| 3:13 pm on Oct 7, 2006 (gmt 0)|
They are so dangerous with all that money.
I thought buying a large share in AOL was crazy, this would top it.
| 4:41 pm on Oct 7, 2006 (gmt 0)|
> Google is an isp, and they have 100% safe harbor protection. There is zero liability for Google in buying YouTube.
arf, I'm glad you are not an attorney Brett!
| 4:53 pm on Oct 7, 2006 (gmt 0)|
ps the original rumor came from TechCrunch
| 9:22 pm on Oct 7, 2006 (gmt 0)|
Maybe this could be a good use of all that dark fiber that Google has allegedly been buying. Nothing keeps the bandwidth fees down like owning the fiber it is on.
| 1:03 am on Oct 8, 2006 (gmt 0)|
It will obviously interesting to see what kind of advertising model Google comes up with.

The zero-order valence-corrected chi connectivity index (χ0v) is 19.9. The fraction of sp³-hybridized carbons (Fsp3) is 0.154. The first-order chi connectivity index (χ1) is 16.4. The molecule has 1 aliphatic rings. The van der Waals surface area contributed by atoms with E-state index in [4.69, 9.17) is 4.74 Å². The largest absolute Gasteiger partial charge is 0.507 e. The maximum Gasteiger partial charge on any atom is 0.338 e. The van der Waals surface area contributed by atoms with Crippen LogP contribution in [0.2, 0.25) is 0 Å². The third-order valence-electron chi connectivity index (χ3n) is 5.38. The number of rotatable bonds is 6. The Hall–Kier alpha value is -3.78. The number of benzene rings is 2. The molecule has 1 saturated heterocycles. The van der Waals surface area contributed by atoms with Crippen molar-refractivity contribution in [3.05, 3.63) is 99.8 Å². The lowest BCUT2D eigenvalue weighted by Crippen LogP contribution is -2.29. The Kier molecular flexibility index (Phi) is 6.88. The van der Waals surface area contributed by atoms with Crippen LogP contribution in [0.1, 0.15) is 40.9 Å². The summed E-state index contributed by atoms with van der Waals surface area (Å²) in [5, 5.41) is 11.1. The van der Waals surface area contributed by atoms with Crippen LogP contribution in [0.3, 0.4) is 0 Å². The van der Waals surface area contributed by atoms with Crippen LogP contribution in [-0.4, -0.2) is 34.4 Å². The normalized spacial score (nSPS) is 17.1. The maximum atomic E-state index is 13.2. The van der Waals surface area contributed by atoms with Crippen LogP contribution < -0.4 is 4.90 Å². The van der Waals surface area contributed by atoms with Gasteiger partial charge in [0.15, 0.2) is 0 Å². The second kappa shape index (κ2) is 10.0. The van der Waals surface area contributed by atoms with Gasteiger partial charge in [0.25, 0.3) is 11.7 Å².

What if they allowed users to sign up for a type of AdSense where you can place video ads before your clip and get a cut of the profit like publishers get from their websites now. Maybe they even limit companies in their video ads to say 10 seconds as opposed to 20-30 seconds so they are less annoying and more creative. If people can get money from placing videos, that should get more people to put more videos on the site.
Not sure if it would work but could be interesting.
| 1:47 am on Oct 8, 2006 (gmt 0)|
Right now, the Yahoo commercials are some of the funniest things I've seen. Keep 'em coming!
| This 55 message thread spans 2 pages: 55 (  2 ) > > |